Updates: Apr 24-30

This week, Brian and I launched our website, officially!  No more WordPress hanging over my head – I have complete power, muahahahaha… ahem.  I’m sorry for the lost comments and subscribers – I had a hard time importing the site and resorted to good old copy and paste.  I still have to go back and try to import it properly as well as pull over some posts that seemed to have disappeared in the process of moving.  I appreciate everyone who’s come on board with the new site though.  Thank you so much for your support!

Meanwhile, Ending the Grind posted a guest blog courtesy of yours truly.  Please check it out   🙂

Non self aggrandizing links this week:

  • Cereal is one of the most expensive things you can eat for breakfast.  And it’s only a small “part of a complete breakfast”.  I like having warm breakfasts but I understand that a lot of people like the convenience of dry cereal.  The Kitchn combines the best of both worlds, suggesting that people make a large batch of oatmeal once a week and store meal-sized amounts in jars, ready to be re-heated.  Add some frozen or dried fruit, honey or milk and you’re good to go.
  • I do a lot of freelancing and one of things that bugs me is trying to work with passionate people who don’t know what they’re doing.  They have a great idea for a website and they want writers to produce content, but they don’t know how to be an editor and they don’t want to hire an editor.  As a result, I often end up biting my tongue when they just don’t understand my suggestions or they insist on following outdated “rules”.  In contrast, some sites that I work with have brilliant editors who make my writing better.  Do what you love, but recognize when you’re getting out of your league.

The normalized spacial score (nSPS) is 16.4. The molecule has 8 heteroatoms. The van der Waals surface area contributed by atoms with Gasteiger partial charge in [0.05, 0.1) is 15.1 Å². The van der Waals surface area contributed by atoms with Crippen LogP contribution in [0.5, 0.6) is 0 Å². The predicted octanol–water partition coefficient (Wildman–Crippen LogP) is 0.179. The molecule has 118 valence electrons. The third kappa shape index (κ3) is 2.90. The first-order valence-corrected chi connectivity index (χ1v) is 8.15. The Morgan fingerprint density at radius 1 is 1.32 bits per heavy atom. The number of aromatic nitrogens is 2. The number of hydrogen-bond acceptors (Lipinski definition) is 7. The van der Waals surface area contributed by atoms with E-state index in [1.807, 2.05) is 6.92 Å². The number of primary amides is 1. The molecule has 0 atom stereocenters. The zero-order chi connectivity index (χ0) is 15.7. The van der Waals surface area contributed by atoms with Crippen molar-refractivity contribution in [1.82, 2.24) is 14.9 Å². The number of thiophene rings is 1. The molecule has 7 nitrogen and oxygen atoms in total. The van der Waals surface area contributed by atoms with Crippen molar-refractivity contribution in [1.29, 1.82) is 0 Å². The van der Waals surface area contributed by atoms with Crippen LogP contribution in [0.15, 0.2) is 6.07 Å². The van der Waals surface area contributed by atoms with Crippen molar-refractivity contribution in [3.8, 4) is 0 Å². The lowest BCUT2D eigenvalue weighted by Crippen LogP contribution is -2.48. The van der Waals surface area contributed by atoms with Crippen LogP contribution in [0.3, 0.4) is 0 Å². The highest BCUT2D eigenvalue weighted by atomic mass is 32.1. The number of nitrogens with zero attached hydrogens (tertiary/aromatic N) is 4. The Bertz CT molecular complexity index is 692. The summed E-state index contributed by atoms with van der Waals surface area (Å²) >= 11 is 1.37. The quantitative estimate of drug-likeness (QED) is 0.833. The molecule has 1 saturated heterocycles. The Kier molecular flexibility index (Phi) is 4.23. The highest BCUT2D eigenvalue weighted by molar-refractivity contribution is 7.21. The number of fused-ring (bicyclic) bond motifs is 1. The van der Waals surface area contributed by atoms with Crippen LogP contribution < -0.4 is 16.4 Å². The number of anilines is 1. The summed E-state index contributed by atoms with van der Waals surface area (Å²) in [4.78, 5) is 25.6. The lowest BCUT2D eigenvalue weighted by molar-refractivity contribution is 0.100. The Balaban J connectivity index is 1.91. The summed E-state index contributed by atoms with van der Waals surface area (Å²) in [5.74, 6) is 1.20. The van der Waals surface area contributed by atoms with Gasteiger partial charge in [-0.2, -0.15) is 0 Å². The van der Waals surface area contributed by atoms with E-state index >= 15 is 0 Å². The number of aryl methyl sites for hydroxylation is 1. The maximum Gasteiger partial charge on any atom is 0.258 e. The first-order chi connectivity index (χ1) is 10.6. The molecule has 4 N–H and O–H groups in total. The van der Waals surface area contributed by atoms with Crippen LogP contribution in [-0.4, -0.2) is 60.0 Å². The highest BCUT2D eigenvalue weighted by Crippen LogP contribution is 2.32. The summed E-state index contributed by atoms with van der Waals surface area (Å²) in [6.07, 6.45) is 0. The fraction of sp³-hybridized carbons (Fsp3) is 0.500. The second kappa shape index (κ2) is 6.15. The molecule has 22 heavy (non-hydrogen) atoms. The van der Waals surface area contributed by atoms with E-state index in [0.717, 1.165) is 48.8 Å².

• I liked this post from Sierra Black on Get Rich Slowly.  She talks about making priorities for spending money and getting by without fixing things like a broken shower or replacing kitchen gadgets – not because she can’t but because she’d rather put the money elsewhere.  I have often felt the same way about many things – for the longest time, Brian and I used a fork because we didn’t want to buy a whisk for the 4-5 times a year we’d need it.  Eventually we got a whisk (for free) and then a few years later, electric beaters (for almost free).

All for now – back to trying to wrap my head around website formatting goodness.




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  1. Happy to find/connect with you on Twitter. I feel like I have been at your site before. Familiar to me.
    Great stuff here and I am happy to see another local bucking the trend of work, work, work so you can spend, spend, spend. And you’re so young!
    Good luck with the debt elimination and income growth.

  2. CF says:

    Thanks Rachel! Must be something in the (expensive) Vancouver air!

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